Native Plant Species Profile – Winterberry Holly | Carolinian Canada

Native Plant Species Profile – Winterberry Holly

Species of the Month: Winterberry Holly (Ilex verticillata)

This uniquely red plant stands out amongst many of the other species that we grow at St. Williams Nursery & Ecology Centre. For one, this plant produces a vibrant red berry (a image of: winterberry holly (Ilex verticillata)favourite of over 40 species of birds) that is sure to liven up your garden. Plus, the Winterberry Holly’s (Ilex verticillata) berries are particularly showy and remain present throughout winter. A great reminder of summer gardening during the snowy Ontario winter. Winterberry Holly stands tall with a height and spread of 3-12” (1-3.7 metres). Not only are the berries persistent throughout the winter, but their shade of red is a beautiful compliment to a white snowy landscape. The plant thrives in full sun to partly shady areas. It’s slow-growing in medium to wet conditions and tolerates wet soil, clay soil and air pollution.

Not Just a Favourite of Humans

WinterBerry From St. Williams Nursery
WinterBerry From St. Williams Nursery & Ecology Centre

One of the coolest thing about Winterberry Holly (Ilex verticillata) is how much wildlife like to dine on the berries that the plant produces. Like we mentioned above, the berries are devoured by over 40 species of birds, including songbirds, winter waterfowl, and game birds. The plant is a favourite of small mammals who enjoy the berries and seeds produced by the plant as well. If you’re looking for a real Disney scene in your back yard, then we can’t image of: Winterberry Holly (Ilex verticillata)recommend Winterberry Holly strongly enough. Not only will the plant add a beautiful wintery red to your garden, but you can feel good about planting it, knowing that you’re providing a meal to small critters, and our feathered friends.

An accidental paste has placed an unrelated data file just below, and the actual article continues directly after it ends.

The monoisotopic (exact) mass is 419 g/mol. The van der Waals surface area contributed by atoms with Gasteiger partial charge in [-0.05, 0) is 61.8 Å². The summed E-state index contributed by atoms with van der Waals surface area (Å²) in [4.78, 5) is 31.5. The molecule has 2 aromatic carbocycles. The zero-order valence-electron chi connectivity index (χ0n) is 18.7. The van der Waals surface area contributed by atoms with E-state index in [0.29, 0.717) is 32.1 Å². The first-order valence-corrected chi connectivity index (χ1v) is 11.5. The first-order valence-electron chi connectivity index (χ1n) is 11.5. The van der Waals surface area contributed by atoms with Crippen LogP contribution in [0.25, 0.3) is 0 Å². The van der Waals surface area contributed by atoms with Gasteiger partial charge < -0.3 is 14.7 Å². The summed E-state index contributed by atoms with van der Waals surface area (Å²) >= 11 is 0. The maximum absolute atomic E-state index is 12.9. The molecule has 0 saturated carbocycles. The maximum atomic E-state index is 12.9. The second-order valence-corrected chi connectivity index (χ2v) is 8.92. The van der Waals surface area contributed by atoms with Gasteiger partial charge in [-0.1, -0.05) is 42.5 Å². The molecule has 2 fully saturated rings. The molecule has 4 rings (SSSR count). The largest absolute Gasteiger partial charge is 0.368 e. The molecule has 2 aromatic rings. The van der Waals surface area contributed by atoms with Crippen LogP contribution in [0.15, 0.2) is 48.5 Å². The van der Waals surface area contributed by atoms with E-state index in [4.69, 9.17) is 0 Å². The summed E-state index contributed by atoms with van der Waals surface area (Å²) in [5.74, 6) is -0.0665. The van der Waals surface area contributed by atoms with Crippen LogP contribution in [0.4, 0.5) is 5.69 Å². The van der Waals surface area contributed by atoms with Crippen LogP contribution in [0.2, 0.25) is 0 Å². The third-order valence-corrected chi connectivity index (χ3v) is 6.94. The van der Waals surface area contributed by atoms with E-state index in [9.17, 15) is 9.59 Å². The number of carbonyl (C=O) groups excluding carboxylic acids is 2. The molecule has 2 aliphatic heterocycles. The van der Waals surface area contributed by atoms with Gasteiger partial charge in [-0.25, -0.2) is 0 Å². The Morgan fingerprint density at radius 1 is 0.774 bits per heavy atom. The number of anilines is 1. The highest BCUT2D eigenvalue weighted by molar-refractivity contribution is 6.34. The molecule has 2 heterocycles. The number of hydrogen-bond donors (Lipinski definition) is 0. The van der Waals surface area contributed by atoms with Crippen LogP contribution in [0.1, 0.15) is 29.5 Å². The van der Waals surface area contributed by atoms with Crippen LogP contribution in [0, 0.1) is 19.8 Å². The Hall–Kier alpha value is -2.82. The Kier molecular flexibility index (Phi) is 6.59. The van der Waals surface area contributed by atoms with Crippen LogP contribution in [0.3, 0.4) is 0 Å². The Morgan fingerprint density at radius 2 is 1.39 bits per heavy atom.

We know you’ll love Winterberry Holly (Ilex verticillata), as it’s relatively easily grown, and has a good tolerance for poorly drained soils. Keep in mind, however, that only fertilized flowers on female plants will produce the attractive red berries that are the signature of the species. Generally, one male Winterberry will be sufficient in pollinating 6-10 female plants, and once they’ve bloomed, the berries will produce a lovely red against the plant’s already greenish white leaves – the perfect colour for February, the month of love.

Want to get the most out of your Winterberry Holly? Here are some tips:

Power in numbers! Winterberry Holly makes a stunning mass shrub planting.
A great shrub to use around retention ponds or runoff ditches.
When choosing suitable companions, think evergreen in the winter. A collection of Winterberry Holly backed by a line of White Cedar, Pine, or Spruce can make a stunning contrast. In the summer, consider some herbaceous wildflowers to complement Ilex verticillata. Echinecea pallida and Symphiotrichum oolentangeinse make wonderful companion species.

To learn more about Winterberry Holly, check out St. Williams Nursery & Ecology Centre website, and don’t forget to follow them on Facebook and Twitter to see features like ‘Fast Facts’ and new blog posts like this one here!

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